but it's not a simple task to get the non-security policies working.

winbind provides the netbios type data for the posix systems to work better with the windows networking idiocies.

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You will go far

by santeewelding In reply to Why Ubuntu is no good for ...

With "morons" and "half-wits"; about as far as you have come.

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Unfortunalely or is it fortunatly

by j-mart In reply to You will go far

There are more than enough morons and half-wits in this world. In the right place, they can be useful and income generating, in the wrong place they can stuff things up for us all.

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you're bashing the wrong people

by ~doolittle~ In reply to Why Ubuntu is no good for ...

"some software produces are building their deb packages from Ubuntu rather than the true stable Debian sources, Varicad is one of these"

Ok so it's trendy to bash ubuntu and all - but perhaps you should focus on Varicad, get in contact with them maybe even get a hold of the developers and inquire about a debian-stable release. If you are a paying customer, perhaps this is something they can do for you. I have contacted our vendors (as a *nix admin for banking/finance) and they have released custom builds & patches specific to our RedHat/Centos environment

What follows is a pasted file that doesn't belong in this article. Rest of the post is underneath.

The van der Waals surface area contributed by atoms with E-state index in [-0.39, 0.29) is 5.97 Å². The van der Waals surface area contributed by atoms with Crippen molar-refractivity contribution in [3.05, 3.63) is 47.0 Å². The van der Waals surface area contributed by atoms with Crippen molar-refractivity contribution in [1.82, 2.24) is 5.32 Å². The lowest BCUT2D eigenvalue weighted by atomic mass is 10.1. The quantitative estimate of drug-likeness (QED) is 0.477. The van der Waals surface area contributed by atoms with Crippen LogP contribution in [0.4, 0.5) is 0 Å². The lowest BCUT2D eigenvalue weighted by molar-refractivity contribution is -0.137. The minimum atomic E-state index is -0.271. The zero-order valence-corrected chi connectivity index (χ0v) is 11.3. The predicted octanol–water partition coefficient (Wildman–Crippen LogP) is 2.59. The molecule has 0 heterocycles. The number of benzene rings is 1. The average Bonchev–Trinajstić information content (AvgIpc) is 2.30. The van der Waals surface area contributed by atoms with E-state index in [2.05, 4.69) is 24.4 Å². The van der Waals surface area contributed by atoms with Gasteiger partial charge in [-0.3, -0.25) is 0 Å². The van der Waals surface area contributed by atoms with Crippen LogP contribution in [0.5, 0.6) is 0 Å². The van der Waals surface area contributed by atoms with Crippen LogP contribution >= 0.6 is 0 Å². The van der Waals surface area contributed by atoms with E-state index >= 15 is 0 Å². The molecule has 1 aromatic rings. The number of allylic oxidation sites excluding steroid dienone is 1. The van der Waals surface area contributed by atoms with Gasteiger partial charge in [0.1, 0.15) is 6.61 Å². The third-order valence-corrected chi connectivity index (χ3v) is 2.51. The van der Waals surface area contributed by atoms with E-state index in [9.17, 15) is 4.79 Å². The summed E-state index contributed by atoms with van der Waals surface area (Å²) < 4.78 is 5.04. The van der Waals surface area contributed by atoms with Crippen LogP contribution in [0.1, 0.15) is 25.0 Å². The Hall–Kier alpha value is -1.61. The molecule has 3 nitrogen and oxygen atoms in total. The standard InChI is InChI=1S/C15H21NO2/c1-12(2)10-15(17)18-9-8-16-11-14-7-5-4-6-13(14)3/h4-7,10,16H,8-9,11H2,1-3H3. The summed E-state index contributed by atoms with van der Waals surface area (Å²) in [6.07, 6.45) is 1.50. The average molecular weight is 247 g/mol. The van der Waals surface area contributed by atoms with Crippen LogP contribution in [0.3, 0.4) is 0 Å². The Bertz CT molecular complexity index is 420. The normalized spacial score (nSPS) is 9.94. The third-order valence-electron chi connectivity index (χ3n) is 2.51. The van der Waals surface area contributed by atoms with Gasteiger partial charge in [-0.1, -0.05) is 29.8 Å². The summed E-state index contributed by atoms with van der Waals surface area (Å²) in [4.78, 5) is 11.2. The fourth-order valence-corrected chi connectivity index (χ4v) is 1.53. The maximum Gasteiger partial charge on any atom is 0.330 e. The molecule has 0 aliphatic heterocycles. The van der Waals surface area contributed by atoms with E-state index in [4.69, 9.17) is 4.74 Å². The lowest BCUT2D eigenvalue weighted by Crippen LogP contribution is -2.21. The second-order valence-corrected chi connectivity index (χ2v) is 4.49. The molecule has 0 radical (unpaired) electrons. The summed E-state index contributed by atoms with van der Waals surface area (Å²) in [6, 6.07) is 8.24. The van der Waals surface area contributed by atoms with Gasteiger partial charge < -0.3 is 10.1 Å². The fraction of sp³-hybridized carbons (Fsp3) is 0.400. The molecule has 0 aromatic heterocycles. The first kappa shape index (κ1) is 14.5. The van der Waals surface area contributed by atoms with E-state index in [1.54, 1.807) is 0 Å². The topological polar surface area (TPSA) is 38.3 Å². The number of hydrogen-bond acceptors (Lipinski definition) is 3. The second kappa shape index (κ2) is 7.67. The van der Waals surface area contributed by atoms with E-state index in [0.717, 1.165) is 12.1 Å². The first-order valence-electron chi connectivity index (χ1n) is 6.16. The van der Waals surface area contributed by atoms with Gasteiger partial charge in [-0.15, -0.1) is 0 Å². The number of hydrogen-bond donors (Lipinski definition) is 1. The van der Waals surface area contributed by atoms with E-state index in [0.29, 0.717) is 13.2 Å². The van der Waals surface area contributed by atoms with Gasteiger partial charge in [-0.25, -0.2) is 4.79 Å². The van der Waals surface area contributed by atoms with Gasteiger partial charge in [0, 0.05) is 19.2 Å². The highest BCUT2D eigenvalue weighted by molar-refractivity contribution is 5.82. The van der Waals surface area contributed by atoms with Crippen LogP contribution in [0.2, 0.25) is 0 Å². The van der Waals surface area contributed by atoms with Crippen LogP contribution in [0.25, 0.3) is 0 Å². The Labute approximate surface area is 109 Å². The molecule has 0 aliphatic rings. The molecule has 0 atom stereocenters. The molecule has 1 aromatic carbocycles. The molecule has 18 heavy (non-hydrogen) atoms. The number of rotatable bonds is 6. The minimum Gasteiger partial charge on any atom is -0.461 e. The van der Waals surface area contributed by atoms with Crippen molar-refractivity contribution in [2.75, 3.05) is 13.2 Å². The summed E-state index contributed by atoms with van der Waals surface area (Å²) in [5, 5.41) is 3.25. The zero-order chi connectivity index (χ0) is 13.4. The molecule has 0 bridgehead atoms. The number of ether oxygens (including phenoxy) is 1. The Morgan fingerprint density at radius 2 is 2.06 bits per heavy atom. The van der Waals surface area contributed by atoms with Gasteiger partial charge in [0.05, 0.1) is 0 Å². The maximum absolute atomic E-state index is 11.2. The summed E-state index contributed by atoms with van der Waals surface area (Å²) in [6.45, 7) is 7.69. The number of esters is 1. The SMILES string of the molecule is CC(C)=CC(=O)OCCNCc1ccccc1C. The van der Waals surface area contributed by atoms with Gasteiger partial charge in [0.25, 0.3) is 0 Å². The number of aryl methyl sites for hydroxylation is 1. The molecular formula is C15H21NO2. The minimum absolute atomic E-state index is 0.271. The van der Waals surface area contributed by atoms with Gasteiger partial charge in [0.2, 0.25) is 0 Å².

If you do decide to contact them, leave out the bashing - it's not very professional IMHO.

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But what anoyes me the most

by j-mart In reply to you're bashing the wrong ...

Ubuntu is becoming the darling of the Linux world, and to give credit where it is due, it has raised the profile of the Linux alternative, but if they want to move passed being just a toy and a plaything and be a serious enterprise product there are more than a few faults they need to correct. The commercial software vendors producing enterprise products should also know better.

I have contacted Varicad and I can get their software working by adding the debian squeeze repository to my apt sources, which I have done on a machine, but would you be comfortable degrading your enterprise systems to a "testing version".

In a proper professional enterprise situation this should not happen. Canonical should either follow the Debian stable sources or divorce themselves completely from debian and go their own way